Santa Monica Place Opens to Large Crowds
Posted Aug. 7, 2010, 6:13 am
Saba Hamedy / Summer 2010 Intern
Thousands of Santa Monica residents, shopaholics, tourists, teens, and families flocked to Santa Monica Place for its grand opening on Friday, Aug. 6, at 10 a.m.
The mall, which closed its doors about two years ago, has undergone major changes. Gone is Frank Gehry’s 1980 design, Robinsons May, Macy’s, and the traditional food court. In its place is a three-level, open-air, 524,000-square-foot mall with high-end restaurants and stores. David Rogers, Jerde Partnernship architect, said the inspiration for the mall revolved around California.
Located in the heart of Santa Monica, right by the Promenade and just a few blocks away from the Beach, the mall aims to be more of a Santa Monica go-to destination.
“We’re making history today,” Rogers said. “The City of Santa Monica needed a living room – a place to come meet people. . . and there’s no place better than right here.”
KCRW DJ Jason Bentley kicked off the opening ceremony at 10 a.m. “It’s easy to overlook the importance of public spaces. . . [but they are] central and vital to who we are.”
“You all like to shop?” he asked. The crowd cheered. Bentley then introduced Art Coppola, chief executive of mall owner Maerich Co., who said it was a “proud moment” for him and the company.
“This is the place of Santa Monica,” he said. “Don’t you think it was worth the wait?”
People whistled, cheered and yelled “yes!” back.
“This is by far the most exciting retail project of the decade,” Coppola added.
City council member Bob Holbrook also addressed the crowd. “[Santa Monica Place] is a fluid and dynamic part of a walkable downtown Santa Monica. . . it’s part of what makes Santa Monica a great place to be,” he said.
Then Coppola said the magic words: “We hope you all have a ball,” which cued mall employees, who were stationed on the second and third floors, to throw beach balls into the crowd, as the song “More Bounce in California” played.
The mall was so packed that parking was scarce and people had to wait to take escalators. Some dedicated shoppers who anticipated this chaos even camped out as early as 6 a.m. Most stores opened their doors on Friday. However, some stores and restaurants remain unopened – among them, Nordstrom and Tiffany & Co. Select stores, such as the Disney Store, Bloomingdale’s and Nike, had lines of people waiting outside just to get in.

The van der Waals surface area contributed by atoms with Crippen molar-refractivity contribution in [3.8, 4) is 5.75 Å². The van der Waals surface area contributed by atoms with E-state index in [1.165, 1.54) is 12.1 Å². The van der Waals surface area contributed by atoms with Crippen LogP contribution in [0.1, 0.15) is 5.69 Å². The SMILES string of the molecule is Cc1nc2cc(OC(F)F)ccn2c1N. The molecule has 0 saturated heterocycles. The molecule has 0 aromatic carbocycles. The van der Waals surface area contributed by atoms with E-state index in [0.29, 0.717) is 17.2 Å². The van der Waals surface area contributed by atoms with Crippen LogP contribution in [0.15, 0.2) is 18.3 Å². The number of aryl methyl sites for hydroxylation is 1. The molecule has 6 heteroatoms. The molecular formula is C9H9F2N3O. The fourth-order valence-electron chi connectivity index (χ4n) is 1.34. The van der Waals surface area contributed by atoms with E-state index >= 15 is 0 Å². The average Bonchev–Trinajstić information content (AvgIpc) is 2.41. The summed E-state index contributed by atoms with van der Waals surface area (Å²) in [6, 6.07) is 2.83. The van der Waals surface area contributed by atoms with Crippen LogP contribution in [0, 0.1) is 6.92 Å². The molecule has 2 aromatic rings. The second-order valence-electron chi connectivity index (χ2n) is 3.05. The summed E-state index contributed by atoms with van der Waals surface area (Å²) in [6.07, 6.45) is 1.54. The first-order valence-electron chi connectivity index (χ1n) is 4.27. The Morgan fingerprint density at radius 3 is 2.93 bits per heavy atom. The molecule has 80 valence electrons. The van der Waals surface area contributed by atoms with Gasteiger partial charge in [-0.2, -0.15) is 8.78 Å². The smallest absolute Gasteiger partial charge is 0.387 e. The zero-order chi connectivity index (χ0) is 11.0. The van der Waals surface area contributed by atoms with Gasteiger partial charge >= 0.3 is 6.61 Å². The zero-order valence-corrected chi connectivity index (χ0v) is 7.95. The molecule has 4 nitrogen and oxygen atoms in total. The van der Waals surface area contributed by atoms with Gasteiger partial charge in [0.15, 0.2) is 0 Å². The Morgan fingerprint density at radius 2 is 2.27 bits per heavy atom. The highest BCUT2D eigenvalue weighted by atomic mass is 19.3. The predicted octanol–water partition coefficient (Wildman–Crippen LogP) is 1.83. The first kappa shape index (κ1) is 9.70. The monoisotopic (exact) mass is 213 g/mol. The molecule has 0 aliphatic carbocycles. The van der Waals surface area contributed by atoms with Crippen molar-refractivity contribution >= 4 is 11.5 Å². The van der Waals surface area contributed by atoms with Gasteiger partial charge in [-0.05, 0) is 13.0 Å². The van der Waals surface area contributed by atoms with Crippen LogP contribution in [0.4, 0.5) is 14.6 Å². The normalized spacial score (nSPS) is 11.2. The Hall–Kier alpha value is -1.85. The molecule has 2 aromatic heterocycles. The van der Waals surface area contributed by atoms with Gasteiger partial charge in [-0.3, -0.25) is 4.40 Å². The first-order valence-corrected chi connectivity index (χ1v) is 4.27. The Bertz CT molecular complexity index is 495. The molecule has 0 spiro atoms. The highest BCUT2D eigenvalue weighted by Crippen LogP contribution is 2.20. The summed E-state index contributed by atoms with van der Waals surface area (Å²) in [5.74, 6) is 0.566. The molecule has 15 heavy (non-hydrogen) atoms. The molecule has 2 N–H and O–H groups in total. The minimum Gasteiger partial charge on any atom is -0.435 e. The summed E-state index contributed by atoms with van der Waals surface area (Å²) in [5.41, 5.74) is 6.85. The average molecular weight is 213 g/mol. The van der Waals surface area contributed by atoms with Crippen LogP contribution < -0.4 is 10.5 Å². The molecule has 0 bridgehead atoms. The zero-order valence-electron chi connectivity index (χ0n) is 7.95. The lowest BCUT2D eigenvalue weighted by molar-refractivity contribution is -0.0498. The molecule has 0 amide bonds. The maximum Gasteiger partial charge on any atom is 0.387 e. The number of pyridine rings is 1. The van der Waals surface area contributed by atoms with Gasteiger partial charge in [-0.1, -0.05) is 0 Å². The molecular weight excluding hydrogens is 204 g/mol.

Paul Dash, manager of the Disney Store, said they aim to make the store experience “the best 30 minutes of a child’s day.” Bloomingdale’s designed their store for the Santa Monica consumer, with its motto “So Cal So Cool” in mind. The Nike store also caters to locals. Inside, there is a posted a schedule of Nike runs in the area and a station where high school athletes can customize their shoes to fit their school mascot, team name or jersey number.
Other stores, such as Juicy Couture and White House Black Market, handed out discounts and gift cards, to promote their new Santa Monica location.
Throughout the day, KCRW DJs provided live music for mall goers as they walked around.
The mall opening also featured performances by dancers from popular TV show “So You Think You Can Dance” and the Mannequin Collective, an art exhibit designed by SMC students.
Most attendees were pleased with the Santa Monica Place. “We like the Disney store best,” said 11-year-old Paola Orozco, who came with her mom and siblings. “I want to come back!”
Some, like Amanda Berger, a Santa Monica native, said she liked the remodel but isn’t sure she’ll shop at the high-end stores in the new mall.
“I am so excited to go to the food court with the ocean view,” she said. “But most of the stores that I shop in are on the Promenade, so I’m not sure if I will be shopping here.”
Others, like Brentwood resident Kristin Ige, came to the mall opening to check out how it has changed.
“The design was well done,” she said. “The view that they’ve constructed from the third floor is fantastic. . . it’s now a lifestyle mall as opposed to a mall where you just go to shop.”